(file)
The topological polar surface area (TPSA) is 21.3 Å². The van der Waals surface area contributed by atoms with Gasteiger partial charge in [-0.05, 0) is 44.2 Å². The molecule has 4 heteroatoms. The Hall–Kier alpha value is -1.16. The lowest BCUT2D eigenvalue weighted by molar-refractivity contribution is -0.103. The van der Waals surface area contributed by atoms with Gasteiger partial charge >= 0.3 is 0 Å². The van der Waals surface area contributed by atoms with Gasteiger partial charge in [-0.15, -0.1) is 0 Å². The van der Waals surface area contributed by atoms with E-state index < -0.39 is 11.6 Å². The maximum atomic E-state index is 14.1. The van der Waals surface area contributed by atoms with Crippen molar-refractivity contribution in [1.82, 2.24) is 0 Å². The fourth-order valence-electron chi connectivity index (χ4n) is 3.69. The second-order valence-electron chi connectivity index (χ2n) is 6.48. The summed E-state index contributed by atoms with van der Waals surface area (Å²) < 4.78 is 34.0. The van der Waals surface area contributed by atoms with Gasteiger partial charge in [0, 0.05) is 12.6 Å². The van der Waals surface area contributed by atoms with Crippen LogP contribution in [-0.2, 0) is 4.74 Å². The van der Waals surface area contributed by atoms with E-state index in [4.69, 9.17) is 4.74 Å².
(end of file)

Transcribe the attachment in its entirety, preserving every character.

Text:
The topological polar surface area (TPSA) is 21.3 Å². The van der Waals surface area contributed by atoms with Gasteiger partial charge in [-0.05, 0) is 44.2 Å². The molecule has 4 heteroatoms. The Hall–Kier alpha value is -1.16. The lowest BCUT2D eigenvalue weighted by molar-refractivity contribution is -0.103. The van der Waals surface area contributed by atoms with Gasteiger partial charge >= 0.3 is 0 Å². The van der Waals surface area contributed by atoms with Gasteiger partial charge in [-0.15, -0.1) is 0 Å². The van der Waals surface area contributed by atoms with E-state index < -0.39 is 11.6 Å². The maximum atomic E-state index is 14.1. The van der Waals surface area contributed by atoms with Crippen molar-refractivity contribution in [1.82, 2.24) is 0 Å². The fourth-order valence-electron chi connectivity index (χ4n) is 3.69. The second-order valence-electron chi connectivity index (χ2n) is 6.48. The summed E-state index contributed by atoms with van der Waals surface area (Å²) < 4.78 is 34.0. The van der Waals surface area contributed by atoms with Gasteiger partial charge in [0, 0.05) is 12.6 Å². The van der Waals surface area contributed by atoms with Crippen LogP contribution in [-0.2, 0) is 4.74 Å². The van der Waals surface area contributed by atoms with E-state index in [4.69, 9.17) is 4.74 Å².